We know boundaries are important, but what about
Boundaries. It seems that we hear about them frequently. Whether it’s boundaries at work or with friends and even with family. It’s often brought up, especially when talking about conflict in relationships.
For some, a common phrase you may often hear is, “you need to set boundaries.” But how do you set those boundaries? And what does it exactly look like to set them? Keep reading to learn more.
Setting boundaries with family
The way we set boundaries will look different based on the person we are setting them with. And the way you enforce those boundaries may look different as well. The reality is that every person is different, and that impacts how they show up in relationships.
As a parent – and especially a mother – you have likely been on the receiving end of unwanted advice on how to best parent. It has come from strangers at the supermarket or fellow moms at drop-off, and unfortunately, sometimes from our loved ones. Those same loved ones that we value their opinion so much.
Trying to figure out how to set them can feel tricky, and the difficulty intensity can rise when setting boundaries with our loved ones.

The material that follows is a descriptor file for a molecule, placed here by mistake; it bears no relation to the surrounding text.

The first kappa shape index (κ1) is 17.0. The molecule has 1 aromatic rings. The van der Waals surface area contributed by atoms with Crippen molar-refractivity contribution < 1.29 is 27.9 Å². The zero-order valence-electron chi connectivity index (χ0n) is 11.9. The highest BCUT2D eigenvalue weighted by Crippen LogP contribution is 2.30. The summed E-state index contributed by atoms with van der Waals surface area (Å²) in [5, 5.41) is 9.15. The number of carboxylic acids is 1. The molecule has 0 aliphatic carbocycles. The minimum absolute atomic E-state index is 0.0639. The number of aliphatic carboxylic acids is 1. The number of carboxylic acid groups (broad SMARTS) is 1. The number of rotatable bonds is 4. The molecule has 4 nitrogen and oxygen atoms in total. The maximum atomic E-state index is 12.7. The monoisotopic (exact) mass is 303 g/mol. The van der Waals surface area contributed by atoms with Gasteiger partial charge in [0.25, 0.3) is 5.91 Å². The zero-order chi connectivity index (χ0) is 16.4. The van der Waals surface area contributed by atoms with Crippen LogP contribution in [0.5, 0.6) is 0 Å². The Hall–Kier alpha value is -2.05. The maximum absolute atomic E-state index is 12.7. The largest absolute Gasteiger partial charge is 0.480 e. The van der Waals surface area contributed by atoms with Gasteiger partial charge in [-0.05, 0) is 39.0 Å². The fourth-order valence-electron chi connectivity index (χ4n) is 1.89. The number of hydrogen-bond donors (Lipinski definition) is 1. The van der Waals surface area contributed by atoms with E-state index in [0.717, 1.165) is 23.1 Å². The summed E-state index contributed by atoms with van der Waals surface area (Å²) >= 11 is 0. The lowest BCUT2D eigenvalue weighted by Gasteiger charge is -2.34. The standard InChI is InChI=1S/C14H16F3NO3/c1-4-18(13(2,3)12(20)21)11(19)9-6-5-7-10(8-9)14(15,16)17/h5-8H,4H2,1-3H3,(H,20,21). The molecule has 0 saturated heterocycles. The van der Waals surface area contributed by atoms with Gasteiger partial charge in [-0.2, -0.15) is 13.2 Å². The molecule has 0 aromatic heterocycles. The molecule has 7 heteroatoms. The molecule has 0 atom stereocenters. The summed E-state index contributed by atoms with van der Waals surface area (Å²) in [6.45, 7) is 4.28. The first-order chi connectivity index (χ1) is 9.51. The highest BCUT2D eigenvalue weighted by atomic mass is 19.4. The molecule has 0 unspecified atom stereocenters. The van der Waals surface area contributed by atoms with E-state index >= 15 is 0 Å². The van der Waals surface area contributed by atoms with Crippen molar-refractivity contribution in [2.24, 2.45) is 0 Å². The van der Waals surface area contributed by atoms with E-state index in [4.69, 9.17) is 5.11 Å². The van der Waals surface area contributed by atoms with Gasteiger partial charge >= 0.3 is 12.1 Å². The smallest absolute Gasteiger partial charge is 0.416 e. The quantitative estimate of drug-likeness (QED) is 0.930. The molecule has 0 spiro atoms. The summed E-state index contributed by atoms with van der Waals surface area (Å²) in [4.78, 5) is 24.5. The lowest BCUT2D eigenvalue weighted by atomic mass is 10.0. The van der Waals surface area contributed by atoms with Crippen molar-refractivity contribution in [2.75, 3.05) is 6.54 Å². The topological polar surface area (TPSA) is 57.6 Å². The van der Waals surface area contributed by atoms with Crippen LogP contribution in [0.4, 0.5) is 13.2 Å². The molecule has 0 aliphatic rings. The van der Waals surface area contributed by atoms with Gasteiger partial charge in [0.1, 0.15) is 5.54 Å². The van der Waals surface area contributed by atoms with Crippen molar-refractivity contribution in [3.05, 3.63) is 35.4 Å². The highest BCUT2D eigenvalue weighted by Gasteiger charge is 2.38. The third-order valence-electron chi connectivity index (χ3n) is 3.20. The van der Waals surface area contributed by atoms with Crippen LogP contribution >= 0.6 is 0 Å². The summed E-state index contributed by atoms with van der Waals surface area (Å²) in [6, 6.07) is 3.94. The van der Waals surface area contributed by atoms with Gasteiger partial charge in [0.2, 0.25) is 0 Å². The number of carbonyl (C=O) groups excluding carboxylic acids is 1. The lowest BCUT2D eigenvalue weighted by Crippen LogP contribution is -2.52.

While boundaries with family may feel difficult, they are not impossible.
Setting boundaries, especially when making parenting decisions that differ from how you grew up, can be challenging. On the one hand, there can be a strong pull not to want to hurt anyone’s feelings, but on the other hand, not speaking up is hurting your feelings and, in the long term, your relationship with those loved ones.
While boundaries with family may feel difficult, they are not impossible. There are minor changes that you can implement to make lasting changes in our close relationships. More on those below.
Tips for setting boundaries as a new parent
Here are six tips for how to set boundaries specifically with loved ones as you move throughout your parenting journey.
Keep in mind: healthy boundaries communicate to others how each person would like to be treated with the end goal of cultivating a thriving relationship.
1. Reflect on yourself first